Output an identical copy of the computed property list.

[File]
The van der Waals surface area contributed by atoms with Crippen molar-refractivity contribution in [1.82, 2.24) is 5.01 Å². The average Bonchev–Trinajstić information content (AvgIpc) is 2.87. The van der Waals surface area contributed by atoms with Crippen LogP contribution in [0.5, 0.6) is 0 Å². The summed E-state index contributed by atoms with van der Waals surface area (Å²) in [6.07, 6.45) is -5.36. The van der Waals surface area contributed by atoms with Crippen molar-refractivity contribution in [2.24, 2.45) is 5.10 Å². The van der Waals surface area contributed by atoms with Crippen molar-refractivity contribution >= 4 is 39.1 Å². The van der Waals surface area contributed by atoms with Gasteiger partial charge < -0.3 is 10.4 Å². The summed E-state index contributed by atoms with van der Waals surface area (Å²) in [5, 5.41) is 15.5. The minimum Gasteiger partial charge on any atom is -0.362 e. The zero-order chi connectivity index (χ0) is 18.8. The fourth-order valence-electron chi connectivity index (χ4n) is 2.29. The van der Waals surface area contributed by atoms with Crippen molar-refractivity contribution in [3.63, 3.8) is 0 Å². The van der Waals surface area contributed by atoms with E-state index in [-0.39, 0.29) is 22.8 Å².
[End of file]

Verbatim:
The van der Waals surface area contributed by atoms with Crippen molar-refractivity contribution in [1.82, 2.24) is 5.01 Å². The average Bonchev–Trinajstić information content (AvgIpc) is 2.87. The van der Waals surface area contributed by atoms with Crippen LogP contribution in [0.5, 0.6) is 0 Å². The summed E-state index contributed by atoms with van der Waals surface area (Å²) in [6.07, 6.45) is -5.36. The van der Waals surface area contributed by atoms with Crippen molar-refractivity contribution in [2.24, 2.45) is 5.10 Å². The van der Waals surface area contributed by atoms with Crippen molar-refractivity contribution >= 4 is 39.1 Å². The van der Waals surface area contributed by atoms with Gasteiger partial charge < -0.3 is 10.4 Å². The summed E-state index contributed by atoms with van der Waals surface area (Å²) in [5, 5.41) is 15.5. The minimum Gasteiger partial charge on any atom is -0.362 e. The zero-order chi connectivity index (χ0) is 18.8. The fourth-order valence-electron chi connectivity index (χ4n) is 2.29. The van der Waals surface area contributed by atoms with Crippen molar-refractivity contribution in [3.63, 3.8) is 0 Å². The van der Waals surface area contributed by atoms with E-state index in [-0.39, 0.29) is 22.8 Å².